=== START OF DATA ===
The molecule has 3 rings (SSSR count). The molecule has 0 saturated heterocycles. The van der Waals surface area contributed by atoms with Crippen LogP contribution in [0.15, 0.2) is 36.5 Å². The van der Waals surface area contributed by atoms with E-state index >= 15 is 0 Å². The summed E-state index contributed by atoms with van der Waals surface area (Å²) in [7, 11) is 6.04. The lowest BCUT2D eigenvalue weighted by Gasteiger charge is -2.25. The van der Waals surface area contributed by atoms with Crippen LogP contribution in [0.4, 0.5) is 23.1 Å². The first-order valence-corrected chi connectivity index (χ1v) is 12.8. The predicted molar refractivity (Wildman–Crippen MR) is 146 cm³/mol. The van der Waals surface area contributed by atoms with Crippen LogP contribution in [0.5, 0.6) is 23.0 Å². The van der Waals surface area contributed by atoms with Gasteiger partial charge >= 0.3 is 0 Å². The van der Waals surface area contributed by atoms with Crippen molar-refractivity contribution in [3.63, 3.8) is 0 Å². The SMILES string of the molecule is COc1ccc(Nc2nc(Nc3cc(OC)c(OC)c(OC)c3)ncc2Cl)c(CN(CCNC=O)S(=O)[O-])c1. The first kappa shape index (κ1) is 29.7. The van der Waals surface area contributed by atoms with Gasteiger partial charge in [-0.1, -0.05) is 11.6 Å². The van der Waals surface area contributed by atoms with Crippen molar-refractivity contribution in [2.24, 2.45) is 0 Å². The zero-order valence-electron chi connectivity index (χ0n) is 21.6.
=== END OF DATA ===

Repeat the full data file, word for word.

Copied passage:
The molecule has 3 rings (SSSR count). The molecule has 0 saturated heterocycles. The van der Waals surface area contributed by atoms with Crippen LogP contribution in [0.15, 0.2) is 36.5 Å². The van der Waals surface area contributed by atoms with E-state index >= 15 is 0 Å². The summed E-state index contributed by atoms with van der Waals surface area (Å²) in [7, 11) is 6.04. The lowest BCUT2D eigenvalue weighted by Gasteiger charge is -2.25. The van der Waals surface area contributed by atoms with Crippen LogP contribution in [0.4, 0.5) is 23.1 Å². The first-order valence-corrected chi connectivity index (χ1v) is 12.8. The predicted molar refractivity (Wildman–Crippen MR) is 146 cm³/mol. The van der Waals surface area contributed by atoms with Crippen LogP contribution in [0.5, 0.6) is 23.0 Å². The van der Waals surface area contributed by atoms with Gasteiger partial charge >= 0.3 is 0 Å². The van der Waals surface area contributed by atoms with Crippen molar-refractivity contribution in [3.63, 3.8) is 0 Å². The SMILES string of the molecule is COc1ccc(Nc2nc(Nc3cc(OC)c(OC)c(OC)c3)ncc2Cl)c(CN(CCNC=O)S(=O)[O-])c1. The first kappa shape index (κ1) is 29.7. The van der Waals surface area contributed by atoms with Gasteiger partial charge in [-0.1, -0.05) is 11.6 Å². The van der Waals surface area contributed by atoms with Crippen molar-refractivity contribution in [2.24, 2.45) is 0 Å². The zero-order valence-electron chi connectivity index (χ0n) is 21.6.